The authors “demystify the writing of theses and dissertations” by providing step-by-step guidance, from laying the groundwork to defending the final document.
Reference & Brookhaven Reference LB2369 .G56 2005
Mauch, J.E., & Park, N. (2003). Guide to the successful thesis and dissertation: A handbook for students and faculty. 5th ed. New York: Marcel Dekker, Inc.
Though useful for faculty, this book was primarily written for students. The authors provide an overview of the purpose of the thesis, the role of advisors and committees, and help with writing the manuscript itself. In addition, you’ll find a chapter on what to expect during the defense…and some guidance for how to take your dissertation research further.
Brookhaven Reference LB 2369 .M377 2003
Pan, M.L. (2004). Preparing literature reviews: Qualitative and quantitative approaches. Glendale, CA: Pyrczak Publishing.
The literature review provides essential background information and puts your research in context. This book will help you decide between qualitative or quantitative reviews as well as determine a topic and write your first draft. The “Checklist of Guidelines” in the back will help keep you on track and seven model literature reviews are also included.
Reference & Brookhaven Reference Q180.55 .E9 P36 2004
Patten, M.L. (2005). Proposing empirical research: A guide to the fundamentals. Glendale, CA: Pyrczak Publishing.
For students “who are writing their first proposals for empirical research.” Begins with a definition of empirical research and includes chapters on proposing methods of instrumentation and analysis. Students may find the exercises helpful for getting started with the research process and can also look to the sample proposals for further guidance. Very user-friendly and can make a seemingly impossible task much more manageable and much less stressful.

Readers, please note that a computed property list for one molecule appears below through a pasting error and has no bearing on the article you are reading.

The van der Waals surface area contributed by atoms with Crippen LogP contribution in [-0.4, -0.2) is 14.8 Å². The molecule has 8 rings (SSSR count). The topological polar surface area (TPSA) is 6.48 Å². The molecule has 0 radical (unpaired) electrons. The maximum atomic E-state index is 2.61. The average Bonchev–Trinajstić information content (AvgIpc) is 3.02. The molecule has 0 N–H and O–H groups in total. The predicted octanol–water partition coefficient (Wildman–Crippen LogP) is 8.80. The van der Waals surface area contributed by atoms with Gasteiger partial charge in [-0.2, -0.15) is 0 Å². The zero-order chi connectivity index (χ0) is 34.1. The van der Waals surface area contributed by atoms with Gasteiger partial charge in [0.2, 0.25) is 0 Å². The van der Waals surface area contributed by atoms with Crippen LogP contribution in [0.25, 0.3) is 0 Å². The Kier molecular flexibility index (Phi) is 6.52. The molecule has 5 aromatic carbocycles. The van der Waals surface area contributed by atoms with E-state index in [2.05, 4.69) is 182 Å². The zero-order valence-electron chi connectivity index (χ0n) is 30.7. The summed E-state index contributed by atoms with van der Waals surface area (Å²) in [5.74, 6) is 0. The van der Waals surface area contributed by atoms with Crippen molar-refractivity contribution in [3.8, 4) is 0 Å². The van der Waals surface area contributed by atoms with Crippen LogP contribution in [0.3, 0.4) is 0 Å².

Reference & Brookhaven Reference H62 .P316 2005
Pyrczak, F., & Bruce, R.R. (2003). Writing empirical research reports. 4th ed. Los Angeles: Pyrczak Publishing.
Recommended for graduate students working on serious papers (theses and dissertations) as well as those who need to write “research-based term papers that resemble journal articles.” This is not a style manual (you’ll need the APA for that), but a series of guidelines that will help you compose the major elements of a research paper, including formulating a hypothesis and writing a literature review.
Brookhaven Reference LB 2369 .P97 2003
Rudestam, K.E. (2007). Surviving your dissertation : a comprehensive guide to content and process. Los Angeles: SAGE Publications.
Brookhaven Reference LB 2369 .R83 2007
Find Subject Articles
How to Locate Peer-Reviewed Journals and Empirical Studies
Peer reviewed is defined by EBSCO Publishing as follows:
- Blind Peer Reviewed - articles appearing in a journal are sent outside of the journal’s publishing or sponsoring organization for review by external reviewers) who are unaware of the author’s identity.
- Editorial Board Peer Review - articles appearing in a journal are reviewed by an internal board of editors, not solely by one editor. The author’s identity may be known or unknown.
- Expert Peer Review - articles appearing in a journal are reviewed by experts whose credentials are known and who are considered experts on the subject matter.
If you are using ERIC EBSCO, to make sure that the journal is peer reviewed you need to check the journal title in the Ulrich’s database. While in ERIC, open the database called “Ulrich’s” (go to the Dowling library homepage, click “databases”; click on the letter “u” at the top, and click on “Ulrich’s”). When you open Ulrich’s, do a quick search for the journal title as keyword (you will find the search box on the top right corner). Read the legend in the box on the right to understand the codes next to your journal title.
Usually, empirical studies include:
- Research questions
- A particular group that is being studied
- Process used to study a group, maybe a questionnaire/survey instrument for example
To search for empirical studies in ERIC FirstSearch,
- Type “Reports Research” with the quotation marks in the search box
- Select “Publication Type” from the drop-down box on the right-hand side.
To search for empirical studies in ERIC EBSCO,
- Use the advanced search; scroll down until you see “Publication Type”; Select “Reports - Research/Technical”